A just-released report by the Institute of Transportation Studies at the University of California-Berkeley finds that the ridership projections prepared by Cambridge Systematics (CS) for the California high speed rail system are "not reliable." read more »
University of California Report Calls Cambridge Systematics High-Speed Rail Ridership Forecast Unreliable
The California State Auditor's report title says it all: High-Speed Rail Authority: It Risks Delays or an Incomplete System Because of Inadequate Planning, Weak Oversight, and Lax Contract Management.
The report, which can fairly be characterized as "damning," criticizes the California High Speed Rail Authority on a wide range of issues, some of which go to the very heart of the project itself. read more »
Forbes Magazine just released its "Best Places for Business and Careers" list and it's no surprise to me that Des Moines, Iowa just landed in the top spot. Nearly 5 years ago, I'd have said the same thing you may have just muttered. "Des Moines...that's fly over country...who'd want to live and work THERE?" I fully appreciate your logic with our cold winters, humid summers, and ag-centric heritage. read more »
President Obama has announced a special program of assistance for home owners in the five states that have been hit hardest by the housing crisis. The proposed program is targeted at California, Florida, Arizona, Nevada and Michigan, where house price declines are more than 20% from the peak of the bubble. read more »
Oregon’s voters will soon give their judgment on Measures 66 and 67, measures that will raise income and corporate taxes in the recession-ravaged state – with unemployment at 11.1 percent, the eighth highest in the nation. Besides leaving the state with the highest marginal rate in the country, tied with Hawaii, more insidiously measure 67 will impose a minimum tax based on sales, not profits, implying an infinite marginal tax rate for low-profit companies. read more »
After reading a recent article I wrote about growing unfunded liabilities for public employee pensions and health care, a reader told me that it made him want to “burn his eyes out with red hot pokers.” Yes, the current situation – expanding debt, growing government, excessive pay and special privileges for government workers, thanks to union power – is not fun to read about. It can be downright scary, when one considers the financial mess that already is looming. read more »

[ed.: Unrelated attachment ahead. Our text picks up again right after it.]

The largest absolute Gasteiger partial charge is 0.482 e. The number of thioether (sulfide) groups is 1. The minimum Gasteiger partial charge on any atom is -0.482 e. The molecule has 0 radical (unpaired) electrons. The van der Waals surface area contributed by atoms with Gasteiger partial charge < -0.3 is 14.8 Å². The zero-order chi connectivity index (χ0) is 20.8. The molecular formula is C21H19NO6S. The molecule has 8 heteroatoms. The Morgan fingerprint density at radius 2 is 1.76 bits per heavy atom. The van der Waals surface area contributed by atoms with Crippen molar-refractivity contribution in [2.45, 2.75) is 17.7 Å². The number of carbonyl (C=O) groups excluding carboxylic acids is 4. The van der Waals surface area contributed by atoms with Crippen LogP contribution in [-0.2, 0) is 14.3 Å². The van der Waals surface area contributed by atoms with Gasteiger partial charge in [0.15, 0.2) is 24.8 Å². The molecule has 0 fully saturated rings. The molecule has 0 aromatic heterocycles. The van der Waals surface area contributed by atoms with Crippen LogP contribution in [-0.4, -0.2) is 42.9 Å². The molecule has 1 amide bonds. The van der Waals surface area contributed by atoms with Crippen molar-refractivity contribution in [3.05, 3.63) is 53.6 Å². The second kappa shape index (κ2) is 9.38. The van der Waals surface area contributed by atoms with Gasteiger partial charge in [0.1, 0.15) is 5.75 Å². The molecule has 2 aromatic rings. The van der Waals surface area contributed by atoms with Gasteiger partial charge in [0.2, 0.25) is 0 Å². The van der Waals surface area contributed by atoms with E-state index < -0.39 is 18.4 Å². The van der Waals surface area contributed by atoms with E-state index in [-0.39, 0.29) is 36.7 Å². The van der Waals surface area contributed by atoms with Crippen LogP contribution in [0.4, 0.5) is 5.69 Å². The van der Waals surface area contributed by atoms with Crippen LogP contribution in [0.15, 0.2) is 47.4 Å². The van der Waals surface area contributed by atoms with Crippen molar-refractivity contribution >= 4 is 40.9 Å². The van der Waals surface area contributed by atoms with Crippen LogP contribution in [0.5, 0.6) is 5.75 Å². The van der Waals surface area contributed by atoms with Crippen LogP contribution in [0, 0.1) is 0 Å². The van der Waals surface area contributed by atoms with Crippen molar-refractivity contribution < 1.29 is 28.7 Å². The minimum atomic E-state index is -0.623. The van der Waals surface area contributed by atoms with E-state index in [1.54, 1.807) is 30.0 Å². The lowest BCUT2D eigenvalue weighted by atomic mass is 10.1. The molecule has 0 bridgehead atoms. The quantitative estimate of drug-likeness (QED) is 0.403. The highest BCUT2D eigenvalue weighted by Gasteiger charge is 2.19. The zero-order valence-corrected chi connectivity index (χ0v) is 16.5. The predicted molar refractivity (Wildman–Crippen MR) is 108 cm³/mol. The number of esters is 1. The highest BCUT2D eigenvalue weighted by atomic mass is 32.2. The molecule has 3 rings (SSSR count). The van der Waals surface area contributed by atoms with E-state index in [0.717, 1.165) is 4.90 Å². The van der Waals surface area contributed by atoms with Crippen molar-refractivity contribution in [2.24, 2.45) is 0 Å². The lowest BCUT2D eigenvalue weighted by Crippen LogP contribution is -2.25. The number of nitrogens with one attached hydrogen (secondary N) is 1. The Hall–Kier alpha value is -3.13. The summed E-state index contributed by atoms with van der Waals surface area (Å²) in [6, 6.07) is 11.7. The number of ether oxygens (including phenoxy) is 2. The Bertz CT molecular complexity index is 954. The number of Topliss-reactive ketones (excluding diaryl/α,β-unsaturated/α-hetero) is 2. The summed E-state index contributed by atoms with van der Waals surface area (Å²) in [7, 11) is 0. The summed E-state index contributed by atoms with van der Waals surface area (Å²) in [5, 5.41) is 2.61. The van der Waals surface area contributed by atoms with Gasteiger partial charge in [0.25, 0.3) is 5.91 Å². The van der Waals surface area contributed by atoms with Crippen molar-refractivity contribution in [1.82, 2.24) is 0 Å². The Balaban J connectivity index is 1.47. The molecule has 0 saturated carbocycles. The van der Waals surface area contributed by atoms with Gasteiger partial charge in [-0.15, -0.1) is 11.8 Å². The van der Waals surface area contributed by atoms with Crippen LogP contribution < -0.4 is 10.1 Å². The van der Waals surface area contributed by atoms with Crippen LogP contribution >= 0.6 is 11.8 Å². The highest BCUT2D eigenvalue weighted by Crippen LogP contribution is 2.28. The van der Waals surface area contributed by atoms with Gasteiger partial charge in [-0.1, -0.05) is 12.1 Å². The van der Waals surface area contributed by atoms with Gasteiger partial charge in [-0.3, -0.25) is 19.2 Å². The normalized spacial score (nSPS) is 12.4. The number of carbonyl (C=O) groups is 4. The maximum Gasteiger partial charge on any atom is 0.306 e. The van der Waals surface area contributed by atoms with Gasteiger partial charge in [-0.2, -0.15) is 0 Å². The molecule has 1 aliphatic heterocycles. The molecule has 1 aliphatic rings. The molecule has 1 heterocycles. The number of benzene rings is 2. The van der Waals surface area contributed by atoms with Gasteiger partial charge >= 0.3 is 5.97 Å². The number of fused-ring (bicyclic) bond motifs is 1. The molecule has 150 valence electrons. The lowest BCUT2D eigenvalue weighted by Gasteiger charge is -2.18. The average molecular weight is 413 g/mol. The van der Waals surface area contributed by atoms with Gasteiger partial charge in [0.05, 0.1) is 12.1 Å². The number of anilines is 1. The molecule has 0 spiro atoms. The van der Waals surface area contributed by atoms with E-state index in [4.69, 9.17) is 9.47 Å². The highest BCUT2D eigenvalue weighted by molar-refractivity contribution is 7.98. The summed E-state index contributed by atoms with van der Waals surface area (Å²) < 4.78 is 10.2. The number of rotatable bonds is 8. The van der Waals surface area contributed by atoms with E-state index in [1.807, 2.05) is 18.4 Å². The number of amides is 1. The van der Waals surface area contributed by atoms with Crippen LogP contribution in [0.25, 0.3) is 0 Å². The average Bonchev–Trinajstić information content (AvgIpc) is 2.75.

Northrop Grumman Corp started California’s New Year by announcing it is moving its headquarters to the Washington D.C. area. Unfortunately, they are neither the first nor the last major corporation to leave Southern California. It is a trend, one that may not last much longer, though since aren’t that many major corporations still headquartered in greater Los Angeles. read more »
The current economic recession has tarnished the Golden State’s employment opportunities in a major way.
A report released on Sunday by the California Budget Project says that two of five working-age Californians do not have a job. read more »
One of the great migrations of Americans was from Dust Bowl Oklahoma to California during the Great Depression. People came from all over the parched plains to California; South Dakotans, Nebraskans, Oklahomans and others. But only one group had a name. No one called them Dakoties, nor Nebies, but they did call them “Okies.” Their legacy was spread by John Steinbeck’s Grapes of Wrath. read more »
The battle to find ways to close California's gaping $24 billion budget shortfall continues, with Governor Schwarzenegger calling for deep cuts and reorganization throughout state government. Last week, making a "rare speech to a joint session of the Legislature," Gov. Schwarzenegger argued that the state has "run out of time," and faces a situation where "Our wallet is empty, our bank is closed, and our credit is dried up". read more »